Related jobs include:

  • Aromatherapist
  • Homoeopath
  • Massage therapist
  • Crystal Healer
  • Crystal Therapist
  • Yoga instructor
  • Reiki practitioner
  • Acupuncturist
  • Osteopath
  • Chiropractor
  • Tai Chi or Qigong Instructor
  • Biofeedback practitioner
  • Holistic skincare specialist

Further study

After completing a course in Aromatherapy you may choose to pursue further study in a specialist field to increase your knowledge base and skillset. Postgraduate study can also be used as a means to change career focus or to gain professional qualifications required to practice in certain career areas such as anatomy, botany, nutrition and diet, pathology, physiology, and herbal medicine. 

FAQ

How does aromatherapy treatment work?

Aromatherapy works through the sense of smell and skin absorption using products such as diffusers, aromatic spritzers, inhalers, bathing salts, body oils, creams, or lotions for massage or topical application, facial steamers, hot and cold compresses, and clay masks. You can use these alone or in any combination.

There are nearly one hundred types of essential oils available. Each essential oil has an array of unique healing properties, uses, and effects. Combining essential oils to create a synergistic blend creates even more benefits.

What are some of the benefits of Aromatherapy?

Aromatherapy has an array of benefits. It is said to:

· Manage pain

· Improve sleep quality

· Reduce stress, agitation, and anxiety

· Soothe sore joints

· Treat headaches and migraines

· Alleviate side effects of chemotherapy

· Ease discomforts of labor

· Fight bacteria, viruses, or fungus

· Improve digestion

· Improve hospice and palliative care

· Boost immunity

What conditions can Aromatherapy treat?

Aromatherapy is said to have the potential to treat many conditions, including:

· Asthma

· Insomnia

· Fatigue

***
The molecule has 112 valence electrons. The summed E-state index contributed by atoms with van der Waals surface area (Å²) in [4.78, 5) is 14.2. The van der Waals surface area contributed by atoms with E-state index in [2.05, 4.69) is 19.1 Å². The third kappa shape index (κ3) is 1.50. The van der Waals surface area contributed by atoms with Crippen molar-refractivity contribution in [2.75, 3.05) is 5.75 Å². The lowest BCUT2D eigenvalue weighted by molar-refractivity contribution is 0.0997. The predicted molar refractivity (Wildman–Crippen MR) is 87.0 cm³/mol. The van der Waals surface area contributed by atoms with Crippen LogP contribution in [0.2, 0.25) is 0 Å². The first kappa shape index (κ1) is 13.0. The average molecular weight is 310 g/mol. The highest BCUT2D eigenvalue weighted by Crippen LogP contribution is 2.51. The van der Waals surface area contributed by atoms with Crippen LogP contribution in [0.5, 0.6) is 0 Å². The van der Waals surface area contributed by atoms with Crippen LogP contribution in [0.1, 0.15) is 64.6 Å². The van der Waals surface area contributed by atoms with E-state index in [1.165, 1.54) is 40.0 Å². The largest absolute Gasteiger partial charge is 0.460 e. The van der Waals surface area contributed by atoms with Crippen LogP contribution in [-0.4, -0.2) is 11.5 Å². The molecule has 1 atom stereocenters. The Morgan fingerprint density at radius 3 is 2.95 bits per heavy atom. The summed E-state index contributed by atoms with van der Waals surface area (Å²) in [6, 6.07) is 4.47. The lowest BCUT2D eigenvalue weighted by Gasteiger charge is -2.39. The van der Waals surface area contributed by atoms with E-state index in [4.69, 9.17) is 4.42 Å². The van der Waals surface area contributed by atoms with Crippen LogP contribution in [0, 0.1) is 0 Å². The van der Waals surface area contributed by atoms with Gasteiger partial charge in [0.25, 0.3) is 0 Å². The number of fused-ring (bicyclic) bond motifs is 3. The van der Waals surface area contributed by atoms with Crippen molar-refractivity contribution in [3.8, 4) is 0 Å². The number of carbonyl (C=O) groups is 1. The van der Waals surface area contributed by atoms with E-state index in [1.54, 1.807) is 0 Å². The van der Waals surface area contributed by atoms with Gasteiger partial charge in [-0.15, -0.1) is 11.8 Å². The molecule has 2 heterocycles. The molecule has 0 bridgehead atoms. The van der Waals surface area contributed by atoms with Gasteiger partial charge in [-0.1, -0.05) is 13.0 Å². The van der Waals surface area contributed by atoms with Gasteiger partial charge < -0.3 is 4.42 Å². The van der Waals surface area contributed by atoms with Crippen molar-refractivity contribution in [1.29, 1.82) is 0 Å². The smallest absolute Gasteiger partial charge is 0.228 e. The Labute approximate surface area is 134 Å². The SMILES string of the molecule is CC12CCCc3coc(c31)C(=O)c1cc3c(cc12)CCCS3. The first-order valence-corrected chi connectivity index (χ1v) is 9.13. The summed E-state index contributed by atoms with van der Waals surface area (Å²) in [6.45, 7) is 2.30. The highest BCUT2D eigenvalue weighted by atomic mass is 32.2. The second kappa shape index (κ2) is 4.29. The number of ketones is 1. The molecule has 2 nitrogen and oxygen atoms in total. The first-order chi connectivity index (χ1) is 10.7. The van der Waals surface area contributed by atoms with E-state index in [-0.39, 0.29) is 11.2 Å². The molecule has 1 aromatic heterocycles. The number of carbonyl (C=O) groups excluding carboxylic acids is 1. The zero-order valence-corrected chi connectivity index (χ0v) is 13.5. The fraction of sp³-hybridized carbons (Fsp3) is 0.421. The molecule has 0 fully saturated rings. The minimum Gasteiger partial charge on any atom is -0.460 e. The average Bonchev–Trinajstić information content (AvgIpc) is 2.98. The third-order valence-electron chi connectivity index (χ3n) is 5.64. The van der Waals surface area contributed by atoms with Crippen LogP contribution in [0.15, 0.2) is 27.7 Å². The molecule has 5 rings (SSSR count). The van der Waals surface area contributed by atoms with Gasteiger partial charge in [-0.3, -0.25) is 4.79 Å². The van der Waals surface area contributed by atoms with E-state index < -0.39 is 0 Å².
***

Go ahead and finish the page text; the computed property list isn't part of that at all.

· Depression

· Inflammation

· Peripheral neuropathy

· Menstrual issues

· Alopecia

· Cancer

· Erectile dysfunction

· Arthritis

· Menopause

Where can I study Aromatherapy?

Explore your options here

Did You Know?

· Humans have used aromatherapy for thousands of years. Ancient cultures in China, India, Egypt, and elsewhere incorporated aromatic plant components in resins, balms, and oils. These natural substances were used for medical and religious purposes. They were known to have both physical and psychological benefits.

· Essential oils are present as tiny droplets between plant cells. These droplets are aromatic and are extracted from flowers, grass, seeds, herbs, peel of citrus fruits, leaves, bark, and roots. 

· Over 30 roses are used to produce a single drop of rose oil. Neroli oil, or “orange blossom,” is one of the most expensive essential oils on the market. It takes 1,000 lbs. of orange blossoms to make one pound of Neroli oil.

· Aromatherapy is growing at a fast rate, and many firms in Japan are pumping aromatherapy oils such as lemon and rosemary through the air-cooling systems to improve employee efficiency especially during periods when employee efficiency is low.

· A single drop of peppermint essential oil is equivalent to 28 cups of peppermint tea. 

· Captain James Cook first mentioned tea tree oil in 1772 during his voyage to Botany Bay, Australia. He and his crew made tea from the leaves to prevent scurvy.

 


Mariza Halliday